Tenor Freddie De Tommaso is one of operas rising stars, and his star is only getting brighter. His debut album, newly released from Decca, Passione has celebrated two weeks at number one on the UK’s Classical music chart, before jetting out to Vienna for his performances in Macbeth and Der Rosenkavalier, he very kindly agreed to talk to me about his album and career to date.
Why did you choose the repertoire that you did for your debut album?
When I first started my deal with Decca, when we were talking about planning our first album I was still a student basically, at the Bayerische Staatsoper studio programme. I hadn’t done many roles on the stage and so we thought it would be good to do a first album of not just the standard arias that everybody does because I hadn’t performed any of the operas yet. I also really love the song repertoire that we’ve put out, I feel that it’s kind of fallen by the wayside a bit, I wanted to bring them back in the public focus and also because the singers that I love from the past sang these songs a lot and I wanted to share those with people.
You’ve said previously that the album has been inspired by Franco Corelli and your father, would you mind telling me a bit more about how they inspired you here?
So my Dad loved classical music, he was always playing it, our family had a restaurant in the town where I grew up, and in his restaurant he would always play it, also in the car, just around the house, that sort of thing. My father died when I was 18, so he’s always kind of in the back of my head, for anything that I do, and Corelli because he, for me, is the ultimate tenor, he was my inspiration when I was studying in London and I just think he’s the God of tenors! With the 100th anniversary of his birth this year, 1921 to 2021, it was a nice way to kind of honour him in that way.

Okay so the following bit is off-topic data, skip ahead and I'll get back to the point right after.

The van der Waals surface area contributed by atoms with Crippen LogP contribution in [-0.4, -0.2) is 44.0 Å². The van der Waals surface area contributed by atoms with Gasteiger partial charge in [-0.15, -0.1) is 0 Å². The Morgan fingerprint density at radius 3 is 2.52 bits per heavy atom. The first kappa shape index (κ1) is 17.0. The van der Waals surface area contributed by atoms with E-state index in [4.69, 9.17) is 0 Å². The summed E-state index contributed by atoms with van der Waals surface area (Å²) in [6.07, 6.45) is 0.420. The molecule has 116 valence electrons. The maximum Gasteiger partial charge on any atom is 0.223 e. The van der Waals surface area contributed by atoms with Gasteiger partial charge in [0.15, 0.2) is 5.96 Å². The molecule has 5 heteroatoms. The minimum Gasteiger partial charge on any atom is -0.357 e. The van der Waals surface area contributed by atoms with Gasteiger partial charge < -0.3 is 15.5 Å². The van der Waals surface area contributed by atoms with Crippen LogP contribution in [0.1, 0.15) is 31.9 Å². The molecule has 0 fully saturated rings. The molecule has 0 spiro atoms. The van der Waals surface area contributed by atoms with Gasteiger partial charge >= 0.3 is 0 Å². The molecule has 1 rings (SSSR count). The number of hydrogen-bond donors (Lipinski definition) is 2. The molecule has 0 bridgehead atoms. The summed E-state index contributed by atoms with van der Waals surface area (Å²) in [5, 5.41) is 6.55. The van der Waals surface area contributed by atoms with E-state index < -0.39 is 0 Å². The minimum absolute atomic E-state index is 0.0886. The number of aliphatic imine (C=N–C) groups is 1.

When you were preparing for some of the arias on the album did you listen to Corelli a lot?
Yeah for some of the arias, a big span of singers for a lot of the repertoire: Di Stefano, Del Monaco, because those Mantovani arrangements were written for Del Monaco, so it was good to hear how he did them. I also listened to Pavarotti for the Tosti, and Mattinata [Leoncavallo] as well. I really take a lot of inspiration from the tenors of that generation.
Did you record the album during the pandemic?
Yeah it was in that sort of gap where it seemed like everything was getting better and then it got worse again at Christmas! We just managed to get it in that gap, a week of work in Watford, North London.
How was it recording during that period?
It was ok, we had to find a colossal space to fit the orchestra in. All the usual places where Decca normally records orchestras in, because of the social distancing requirements, they weren’t big enough. The Watford Coliseum is absolutely ginormous so that worked!
It’s got quite a rich recording history in itself, Maria Callas recorded there a couple of times, and Pavarotti recorded one of his Decca albums in there. It was a good little bit of history to get to contribute to there.